In its last year of production, the previous-generation 5 Series was globally the third biggest-selling model in BMW’s line-up – meaning the nameplate is not going anywhere anytime soon.

BMW 520i 2024 front

As ever with a new generation, the eighth-generation 5 Series is larger than the one it replaces – 97mm longer, 32mm wider and 36mm taller. The wheelbase is 20mm longer at 2995mm while weight has also risen, 115kg in the case of the 520i.

Continuing the upwards theme is the price. While the previous generation 520i cost $107,700 before on-road costs when it bowed out of Australia, not long before that it was $102,400.

Of course, BMW would argue the additional premium gets you a more richly equipped, higher-tech, more efficient and safer vehicle that’s nicer to drive.

BMW 520i 2024 engine

The 520i we’re driving today benefits from a new generation of modular engines, meaning its 2.0-litre turbocharged four-cylinder is of a brand new design.

With the exhaust manifold integrated into the cylinder head, it produces 140kW and 310Nm, the engine paired with a 13kW/200Nm integrated starter-generator which delivers mild hybridisation and can assist with acceleration, for a total output of 153kW/330Nm.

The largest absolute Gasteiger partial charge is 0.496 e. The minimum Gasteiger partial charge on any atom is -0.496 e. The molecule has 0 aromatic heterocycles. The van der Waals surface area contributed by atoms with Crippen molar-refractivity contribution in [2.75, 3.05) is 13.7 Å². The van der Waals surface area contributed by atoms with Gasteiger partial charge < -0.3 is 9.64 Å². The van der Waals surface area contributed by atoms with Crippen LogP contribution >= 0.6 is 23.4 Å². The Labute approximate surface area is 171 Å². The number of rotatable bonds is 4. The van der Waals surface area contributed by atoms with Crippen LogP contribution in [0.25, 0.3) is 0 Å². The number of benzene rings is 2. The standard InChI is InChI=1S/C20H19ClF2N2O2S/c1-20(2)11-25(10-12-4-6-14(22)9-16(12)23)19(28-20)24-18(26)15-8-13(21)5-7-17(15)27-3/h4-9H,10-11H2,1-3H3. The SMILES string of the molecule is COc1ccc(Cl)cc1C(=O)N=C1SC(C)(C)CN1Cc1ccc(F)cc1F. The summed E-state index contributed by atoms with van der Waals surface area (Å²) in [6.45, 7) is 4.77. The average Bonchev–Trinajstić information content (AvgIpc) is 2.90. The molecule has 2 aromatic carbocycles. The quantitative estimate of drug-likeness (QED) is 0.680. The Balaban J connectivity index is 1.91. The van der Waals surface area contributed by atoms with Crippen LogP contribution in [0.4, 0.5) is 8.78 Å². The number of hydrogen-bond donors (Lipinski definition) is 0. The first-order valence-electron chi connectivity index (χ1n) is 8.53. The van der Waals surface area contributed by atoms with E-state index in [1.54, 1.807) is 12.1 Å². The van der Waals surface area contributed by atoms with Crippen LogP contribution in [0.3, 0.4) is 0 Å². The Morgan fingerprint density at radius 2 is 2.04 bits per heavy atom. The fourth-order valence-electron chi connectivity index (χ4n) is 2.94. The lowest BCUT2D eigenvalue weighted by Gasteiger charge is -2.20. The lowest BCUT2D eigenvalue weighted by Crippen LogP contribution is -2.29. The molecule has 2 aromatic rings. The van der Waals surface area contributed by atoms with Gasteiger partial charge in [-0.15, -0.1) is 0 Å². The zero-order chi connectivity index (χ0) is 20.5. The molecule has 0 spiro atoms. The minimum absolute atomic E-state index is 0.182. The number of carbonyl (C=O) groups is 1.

BMW 520i 2024 logo

Sadly a sexy wagon version of the 520i is off-limits for Australia for now, but BMW has at least confirmed there will be a 5 Series Touring sold locally in a sole i5 M60 electric variant.

Styling-wise, the 520i comes standard in Australia with the M Sport Package which adds bigger front intakes, gloss black side skirts and a gloss black rear bumper with a diffuser insert.

Our test car contrasted rose gold exterior accents and wheel inserts with its optional, deep Tanzanite Blue metallic paint.